By Lisa Yamanishi
Games date back in time so long ago that no one is sure of exactly how many thousands of years ago, nor do they know what the very first games actually were.
The first known game, however, is an ancestor of Checkers or Chess, presumed to have been played 4000 years ago in ancient Egypt. The games of the millennium,
our times, however, have evolved much farther than the reach of our ancestors’ imaginations -- like those of today’s technology.
We have your standard video games in your nearby arcade, the big impressive games that work in conjunction with your television set, and computer software games. While you can peruse endless titles of software at your giant sized neighborhood department store, there’s no way of knowing if you’ll even like the game before you purchase it. Another way to acquire these digital diversions is from the comfort of your own home, buying them online, then downloading them directly using your computer and the Internet.
This type of game software is called “Shareware” and more and more parents prefer this to store software simply because with shareware, you’re able to try it out first for free before you buy it. It gives you a sense of what the game is all about, and then you have the option to buy or pass. Unlike store products, shareware is simply more convenient because you easily download a demo, then buy online if desired. Once you buy it, you're given a registration code that "unlocks" the full version. The games are then directly installed on to your computer, bypassing the trip to the store. It’s also more environmentally friendly, because there is no actual CD-Rom; the game lives on your computer (hard drive) in its digital format. (This is where you would have had to install it anyway with store bought CD-Rom games.)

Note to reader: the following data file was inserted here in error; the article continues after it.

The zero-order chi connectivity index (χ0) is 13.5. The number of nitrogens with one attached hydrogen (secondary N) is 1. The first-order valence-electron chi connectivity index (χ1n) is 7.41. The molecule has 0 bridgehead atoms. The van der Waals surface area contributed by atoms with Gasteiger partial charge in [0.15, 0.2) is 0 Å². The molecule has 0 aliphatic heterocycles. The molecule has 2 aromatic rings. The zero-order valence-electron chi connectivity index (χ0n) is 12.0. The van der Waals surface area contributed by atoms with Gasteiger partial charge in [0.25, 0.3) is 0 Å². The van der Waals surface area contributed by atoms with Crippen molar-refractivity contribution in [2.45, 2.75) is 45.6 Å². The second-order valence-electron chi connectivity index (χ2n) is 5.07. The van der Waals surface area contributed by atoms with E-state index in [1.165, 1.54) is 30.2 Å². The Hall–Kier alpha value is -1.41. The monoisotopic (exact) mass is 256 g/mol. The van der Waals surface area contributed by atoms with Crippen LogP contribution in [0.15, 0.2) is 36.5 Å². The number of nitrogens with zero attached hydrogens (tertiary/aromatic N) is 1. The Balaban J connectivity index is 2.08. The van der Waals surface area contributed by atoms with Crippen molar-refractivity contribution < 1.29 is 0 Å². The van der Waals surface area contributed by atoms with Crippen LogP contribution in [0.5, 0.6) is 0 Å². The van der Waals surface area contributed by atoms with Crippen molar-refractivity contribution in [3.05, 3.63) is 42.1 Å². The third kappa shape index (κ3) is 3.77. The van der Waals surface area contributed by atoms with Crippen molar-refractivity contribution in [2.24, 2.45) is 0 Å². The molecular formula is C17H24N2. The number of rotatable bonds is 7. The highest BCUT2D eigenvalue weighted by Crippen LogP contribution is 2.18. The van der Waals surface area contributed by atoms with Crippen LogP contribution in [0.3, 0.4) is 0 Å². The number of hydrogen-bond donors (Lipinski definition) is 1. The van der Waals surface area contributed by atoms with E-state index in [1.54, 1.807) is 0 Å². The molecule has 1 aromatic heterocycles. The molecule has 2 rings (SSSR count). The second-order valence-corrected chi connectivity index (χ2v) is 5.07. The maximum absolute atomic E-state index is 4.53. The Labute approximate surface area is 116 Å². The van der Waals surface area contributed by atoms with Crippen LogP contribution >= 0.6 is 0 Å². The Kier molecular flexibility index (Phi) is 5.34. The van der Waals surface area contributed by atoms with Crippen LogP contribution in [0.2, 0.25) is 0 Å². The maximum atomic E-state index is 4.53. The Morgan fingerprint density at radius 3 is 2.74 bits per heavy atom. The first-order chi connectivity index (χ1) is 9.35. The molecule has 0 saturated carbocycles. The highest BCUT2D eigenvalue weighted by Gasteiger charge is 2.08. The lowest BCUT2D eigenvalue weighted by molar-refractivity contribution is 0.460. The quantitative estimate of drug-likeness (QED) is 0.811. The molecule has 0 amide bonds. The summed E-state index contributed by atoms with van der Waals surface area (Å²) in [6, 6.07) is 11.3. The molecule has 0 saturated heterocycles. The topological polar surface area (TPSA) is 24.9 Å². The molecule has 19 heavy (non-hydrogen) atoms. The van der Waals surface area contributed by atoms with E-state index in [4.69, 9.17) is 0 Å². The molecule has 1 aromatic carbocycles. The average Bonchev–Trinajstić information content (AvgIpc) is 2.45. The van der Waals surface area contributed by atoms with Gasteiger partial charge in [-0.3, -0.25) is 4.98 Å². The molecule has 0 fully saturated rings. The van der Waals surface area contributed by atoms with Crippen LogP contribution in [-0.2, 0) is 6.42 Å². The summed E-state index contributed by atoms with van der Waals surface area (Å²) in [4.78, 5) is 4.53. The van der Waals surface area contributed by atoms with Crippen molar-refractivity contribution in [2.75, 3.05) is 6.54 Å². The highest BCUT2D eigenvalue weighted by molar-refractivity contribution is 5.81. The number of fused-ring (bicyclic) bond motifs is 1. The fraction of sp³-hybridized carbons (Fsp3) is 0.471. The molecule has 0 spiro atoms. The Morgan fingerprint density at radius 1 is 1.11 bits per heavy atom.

With all the countless variety of games out there, it's becoming increasingly difficult to sort out the good from the bad, the nice from the ugly. One of the best ways to know what your children are getting their hands on is to try it out first.
For those unfamiliar with the shareware world, get your feet wet and try out some of the shareware sites like http://www.versiontracker.com (macs and pc's), though if you do a basic search, you’ll find many more smaller shareware sites, like Phelios (http://www.phelios.com), a shareware game site dedicated to producing non-violent games. The larger sites have databases of game demos and other software from many shareware developers, and users can rate and review the shareware, which may be helpful for parents to read. Perhaps from browsing one of those sites, you’ll find other sites you can then add to your favorite links. You may discover that you’ll prefer to visit just a few sites regularly. It doesn’t have to be a needle in the haystack situation; there are some gems out there just a click away waiting for you and your kids!